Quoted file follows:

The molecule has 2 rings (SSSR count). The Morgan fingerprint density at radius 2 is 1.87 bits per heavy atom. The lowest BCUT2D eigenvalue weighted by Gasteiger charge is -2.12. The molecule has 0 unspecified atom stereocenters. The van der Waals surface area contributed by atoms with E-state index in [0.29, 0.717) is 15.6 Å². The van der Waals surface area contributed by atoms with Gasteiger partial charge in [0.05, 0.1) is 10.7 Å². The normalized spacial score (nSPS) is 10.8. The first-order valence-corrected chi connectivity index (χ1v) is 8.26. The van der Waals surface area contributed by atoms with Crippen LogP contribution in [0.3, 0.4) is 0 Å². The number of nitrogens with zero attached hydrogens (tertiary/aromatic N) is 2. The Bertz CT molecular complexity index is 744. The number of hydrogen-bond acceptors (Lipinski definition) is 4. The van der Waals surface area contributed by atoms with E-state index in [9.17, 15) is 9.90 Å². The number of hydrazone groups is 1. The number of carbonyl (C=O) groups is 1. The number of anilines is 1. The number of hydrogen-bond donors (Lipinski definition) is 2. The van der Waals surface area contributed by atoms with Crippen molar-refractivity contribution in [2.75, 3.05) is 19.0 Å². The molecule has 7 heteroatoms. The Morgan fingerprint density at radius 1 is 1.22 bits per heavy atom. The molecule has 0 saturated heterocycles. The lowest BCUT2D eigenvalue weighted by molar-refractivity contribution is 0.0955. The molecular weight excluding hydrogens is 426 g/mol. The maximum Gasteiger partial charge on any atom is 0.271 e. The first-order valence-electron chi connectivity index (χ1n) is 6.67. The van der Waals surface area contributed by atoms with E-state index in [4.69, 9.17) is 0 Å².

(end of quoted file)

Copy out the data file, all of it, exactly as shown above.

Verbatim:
The molecule has 2 rings (SSSR count). The Morgan fingerprint density at radius 2 is 1.87 bits per heavy atom. The lowest BCUT2D eigenvalue weighted by Gasteiger charge is -2.12. The molecule has 0 unspecified atom stereocenters. The van der Waals surface area contributed by atoms with E-state index in [0.29, 0.717) is 15.6 Å². The van der Waals surface area contributed by atoms with Gasteiger partial charge in [0.05, 0.1) is 10.7 Å². The normalized spacial score (nSPS) is 10.8. The first-order valence-corrected chi connectivity index (χ1v) is 8.26. The van der Waals surface area contributed by atoms with Crippen LogP contribution in [0.3, 0.4) is 0 Å². The number of nitrogens with zero attached hydrogens (tertiary/aromatic N) is 2. The Bertz CT molecular complexity index is 744. The number of hydrogen-bond acceptors (Lipinski definition) is 4. The van der Waals surface area contributed by atoms with E-state index in [9.17, 15) is 9.90 Å². The number of hydrazone groups is 1. The number of carbonyl (C=O) groups is 1. The number of anilines is 1. The number of hydrogen-bond donors (Lipinski definition) is 2. The van der Waals surface area contributed by atoms with Crippen molar-refractivity contribution in [2.75, 3.05) is 19.0 Å². The molecule has 7 heteroatoms. The Morgan fingerprint density at radius 1 is 1.22 bits per heavy atom. The molecule has 0 saturated heterocycles. The lowest BCUT2D eigenvalue weighted by molar-refractivity contribution is 0.0955. The molecular weight excluding hydrogens is 426 g/mol. The maximum Gasteiger partial charge on any atom is 0.271 e. The first-order valence-electron chi connectivity index (χ1n) is 6.67. The van der Waals surface area contributed by atoms with E-state index in [4.69, 9.17) is 0 Å².